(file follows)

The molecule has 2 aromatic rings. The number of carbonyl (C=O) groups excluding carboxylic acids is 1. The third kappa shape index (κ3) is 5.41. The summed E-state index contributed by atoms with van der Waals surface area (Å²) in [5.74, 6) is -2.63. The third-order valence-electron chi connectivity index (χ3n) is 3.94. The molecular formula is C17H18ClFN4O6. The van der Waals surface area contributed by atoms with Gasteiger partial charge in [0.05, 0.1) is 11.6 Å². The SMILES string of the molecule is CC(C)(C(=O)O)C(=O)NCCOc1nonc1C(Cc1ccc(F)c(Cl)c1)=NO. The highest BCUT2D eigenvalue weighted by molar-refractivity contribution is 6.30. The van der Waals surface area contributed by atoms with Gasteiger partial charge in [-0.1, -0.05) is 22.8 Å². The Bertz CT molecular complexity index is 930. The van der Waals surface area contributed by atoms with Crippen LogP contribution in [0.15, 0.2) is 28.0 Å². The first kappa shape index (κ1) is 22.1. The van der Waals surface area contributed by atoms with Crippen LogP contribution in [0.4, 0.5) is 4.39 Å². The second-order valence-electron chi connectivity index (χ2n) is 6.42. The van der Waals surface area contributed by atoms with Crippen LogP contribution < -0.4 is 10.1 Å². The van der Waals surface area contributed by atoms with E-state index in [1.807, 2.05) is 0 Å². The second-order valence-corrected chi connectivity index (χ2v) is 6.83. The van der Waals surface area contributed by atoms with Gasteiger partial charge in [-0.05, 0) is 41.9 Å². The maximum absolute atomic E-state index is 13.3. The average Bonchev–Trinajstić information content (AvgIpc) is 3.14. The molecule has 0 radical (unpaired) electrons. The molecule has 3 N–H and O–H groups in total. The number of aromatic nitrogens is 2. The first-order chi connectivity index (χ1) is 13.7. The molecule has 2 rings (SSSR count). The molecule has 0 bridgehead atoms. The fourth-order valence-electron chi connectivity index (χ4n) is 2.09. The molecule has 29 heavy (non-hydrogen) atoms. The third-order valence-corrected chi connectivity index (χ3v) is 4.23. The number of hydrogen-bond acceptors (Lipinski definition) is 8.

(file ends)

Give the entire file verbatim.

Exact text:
The molecule has 2 aromatic rings. The number of carbonyl (C=O) groups excluding carboxylic acids is 1. The third kappa shape index (κ3) is 5.41. The summed E-state index contributed by atoms with van der Waals surface area (Å²) in [5.74, 6) is -2.63. The third-order valence-electron chi connectivity index (χ3n) is 3.94. The molecular formula is C17H18ClFN4O6. The van der Waals surface area contributed by atoms with Gasteiger partial charge in [0.05, 0.1) is 11.6 Å². The SMILES string of the molecule is CC(C)(C(=O)O)C(=O)NCCOc1nonc1C(Cc1ccc(F)c(Cl)c1)=NO. The highest BCUT2D eigenvalue weighted by molar-refractivity contribution is 6.30. The van der Waals surface area contributed by atoms with Gasteiger partial charge in [-0.1, -0.05) is 22.8 Å². The Bertz CT molecular complexity index is 930. The van der Waals surface area contributed by atoms with Crippen LogP contribution in [0.15, 0.2) is 28.0 Å². The first kappa shape index (κ1) is 22.1. The van der Waals surface area contributed by atoms with Crippen LogP contribution in [0.4, 0.5) is 4.39 Å². The second-order valence-electron chi connectivity index (χ2n) is 6.42. The van der Waals surface area contributed by atoms with Crippen LogP contribution < -0.4 is 10.1 Å². The van der Waals surface area contributed by atoms with E-state index in [1.807, 2.05) is 0 Å². The second-order valence-corrected chi connectivity index (χ2v) is 6.83. The van der Waals surface area contributed by atoms with Gasteiger partial charge in [-0.05, 0) is 41.9 Å². The maximum absolute atomic E-state index is 13.3. The average Bonchev–Trinajstić information content (AvgIpc) is 3.14. The molecule has 0 radical (unpaired) electrons. The molecule has 3 N–H and O–H groups in total. The number of aromatic nitrogens is 2. The first-order chi connectivity index (χ1) is 13.7. The molecule has 2 rings (SSSR count). The molecule has 0 bridgehead atoms. The fourth-order valence-electron chi connectivity index (χ4n) is 2.09. The molecule has 29 heavy (non-hydrogen) atoms. The third-order valence-corrected chi connectivity index (χ3v) is 4.23. The number of hydrogen-bond acceptors (Lipinski definition) is 8.